Unlike Han Solo, the Star Wars character played by Harrison Ford, federal Judge Gregory K. Frizzell was not frozen in carbonite as a wall ornament for Jabba the Hutt. Nor has his honor been in a coma.
He just has not ruled in the State of Oklahoma v. Tyson Foods Inc. et al, a civil case filed on June 13, 2005, and heard by the judge without a jury between Sept. 21, 2009, and Feb. 18, 2010. For the past 10 years, however, Judge Frizzell has left the celebrated case involving widespread water pollution blamed by Oklahoma on mostly Arkansas poultry companies to go without a decision in a sort of judicial purgatory.
Neither Frizzell nor anyone inn his Court for the Northern District of Oklahoma would comment about the status of the case. The busloads of lawyers involved in the case were left to wonder and speculate.
Frizzell himself just caught the attention of a few hundred attorneys involved in the case by saying he has a “250-page draft and an opinion on the horizon.” He did not say when that horizon will be reached or share where he might come down after decade thinking about it.
But it does mean everybody involved is again getting themselves up to speed and attorneys are checking themselves an out like its new case all over again.
Fifteen years ago, it was former Oklahoma Attorney General Drew Edmondson who sued Tyson, Cargill, Cobb-Vantress, Aviagen, Cal-Maine Foods, George’s, Peterson Farms, Simmons Foods, Willow Brook Foods, and various subsidiaries.
Oklahoma’s dispute with the poultry industry also offered an opportunity to look into chicken litter application on land, said to be one of the cheapest if not entirely safe methods of disposing of the material on land. It is widely used around the world and it rarely comes up in court cases.
Edmondson, now 73, served as Oklahoma’s AG for 16 years, from 1995 to 2011. He said phosphorus and nitrate levels were damaging the Illinois River and Tenkiller Lake, popular recreation waters, and the poultry companies were responsible.
Boiled down, the unresolved dispute pitted “non-point” pollution, led by poultry litter and its run-off against “point source” concerns that involve municipal wastewater treatment and other systems including those for poultry waste.
The Illinois River is a 145-mile-long tributary of the Arkansas River in Arkansas and Oklahoma. Oklahoma has long blamed Arkansas for polluting the river. Wastewater discharge by Fayetteville, home of the University of Arkansas, has been blamed for phosphorus contamination as far back as the 1980s.
Chicken manure is very high in nitrogen and also contains potassium and phosphorus. The high nitrogen and balanced nutrients are why chicken manure compost is the best kind of manure to use as fertilizer. How the water quality impacts of the runoff, however, is pretty easy to follow.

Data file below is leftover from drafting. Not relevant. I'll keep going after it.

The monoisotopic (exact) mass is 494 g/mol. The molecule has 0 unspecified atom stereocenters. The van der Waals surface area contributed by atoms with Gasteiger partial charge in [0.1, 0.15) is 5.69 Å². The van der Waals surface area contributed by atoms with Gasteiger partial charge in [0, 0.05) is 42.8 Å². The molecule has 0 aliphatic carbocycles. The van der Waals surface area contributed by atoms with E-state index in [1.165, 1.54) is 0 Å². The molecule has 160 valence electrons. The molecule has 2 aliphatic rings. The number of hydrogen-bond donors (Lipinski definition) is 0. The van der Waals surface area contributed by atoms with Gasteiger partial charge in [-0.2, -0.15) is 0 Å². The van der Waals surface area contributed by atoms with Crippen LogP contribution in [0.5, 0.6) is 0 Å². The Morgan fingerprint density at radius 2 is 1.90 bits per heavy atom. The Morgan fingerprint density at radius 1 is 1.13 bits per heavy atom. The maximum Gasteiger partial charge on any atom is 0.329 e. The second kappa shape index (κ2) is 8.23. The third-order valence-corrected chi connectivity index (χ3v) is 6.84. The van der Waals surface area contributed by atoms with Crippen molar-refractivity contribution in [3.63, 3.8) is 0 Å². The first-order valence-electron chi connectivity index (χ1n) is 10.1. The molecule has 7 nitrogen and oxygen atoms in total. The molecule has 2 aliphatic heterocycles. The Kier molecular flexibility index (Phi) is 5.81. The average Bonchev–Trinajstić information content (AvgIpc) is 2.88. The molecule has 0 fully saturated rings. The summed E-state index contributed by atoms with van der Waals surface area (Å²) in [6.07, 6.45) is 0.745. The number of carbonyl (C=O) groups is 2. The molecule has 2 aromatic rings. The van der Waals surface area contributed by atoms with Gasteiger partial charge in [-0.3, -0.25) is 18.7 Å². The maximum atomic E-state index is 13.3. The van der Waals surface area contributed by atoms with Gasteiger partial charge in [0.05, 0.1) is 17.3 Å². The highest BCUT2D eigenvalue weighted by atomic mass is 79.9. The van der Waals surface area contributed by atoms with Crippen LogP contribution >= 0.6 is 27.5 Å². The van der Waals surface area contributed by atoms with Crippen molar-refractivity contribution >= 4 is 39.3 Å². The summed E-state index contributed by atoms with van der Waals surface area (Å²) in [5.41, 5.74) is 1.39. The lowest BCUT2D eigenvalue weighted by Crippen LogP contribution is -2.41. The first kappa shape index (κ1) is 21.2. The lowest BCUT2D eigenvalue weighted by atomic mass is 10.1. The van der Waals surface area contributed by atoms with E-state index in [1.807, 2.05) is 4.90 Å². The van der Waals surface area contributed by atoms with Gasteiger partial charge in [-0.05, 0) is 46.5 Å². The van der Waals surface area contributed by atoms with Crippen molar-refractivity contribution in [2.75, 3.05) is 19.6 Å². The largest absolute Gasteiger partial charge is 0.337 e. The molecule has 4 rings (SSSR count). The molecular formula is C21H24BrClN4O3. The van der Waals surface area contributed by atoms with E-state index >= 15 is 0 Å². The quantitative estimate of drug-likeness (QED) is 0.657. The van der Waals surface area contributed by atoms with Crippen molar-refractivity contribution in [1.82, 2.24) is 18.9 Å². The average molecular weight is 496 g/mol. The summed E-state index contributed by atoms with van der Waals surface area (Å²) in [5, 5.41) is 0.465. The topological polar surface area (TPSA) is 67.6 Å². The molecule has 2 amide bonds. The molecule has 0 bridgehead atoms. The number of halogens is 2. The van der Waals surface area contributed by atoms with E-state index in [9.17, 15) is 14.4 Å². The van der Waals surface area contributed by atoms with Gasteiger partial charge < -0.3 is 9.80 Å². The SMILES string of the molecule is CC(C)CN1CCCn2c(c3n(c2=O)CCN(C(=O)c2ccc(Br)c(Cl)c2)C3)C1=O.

Oklahoma sued Arkansas over Fayetteville’s heavy phosphorus load and the case went to the Supreme Court in 1992, finding an upstream state could enforce its standards on downstream states.
Under a 2003 agreement, Oklahoma set a phosphorus level for scenic rivers and Arkansas agreed to a 75 percent reduction in phosphorus output. Discharges of poultry levels were not addressed in that agreement.
Edmondson, now in private practice with Riggs Abney in Oklahoma city, expressed optimism to the Tulsa World newspaper about Frizzell’s ruling whenever it comes. During the long wait, he’s twice run to be the state’s governor and twice failed to make it.
Time marching on has also brought improvements in Illinois River water quality. The two states reached another agreement in 2008 with both adopting 0.037 parts of million as a maximum phosphorus pollution level.
Arkansas and Oklahoma also agreed to cooperate planning and pollution steps in the one million acre watershed. Poultry litter is being removed from the watershed and poultry operations have to report their operations to the Oklahoma Department of Food and Forestry.
A ruling in Oklahoma v. Tyson Foods Inc. et al is still going to have value, though. As an unresolved case, it has not been possible to appeal decisions Frizzell made while hearing the dispute. For example, he ruled Oklahoma could not seek damages if proved the poultry industry knew it was in violation by polluting the watershed.
More aggressive reclamation and environmental work might also result from a ruling by the district court judge. Edmondson says the poultry industry caused the damages and it should pay for it, not taxpayers.
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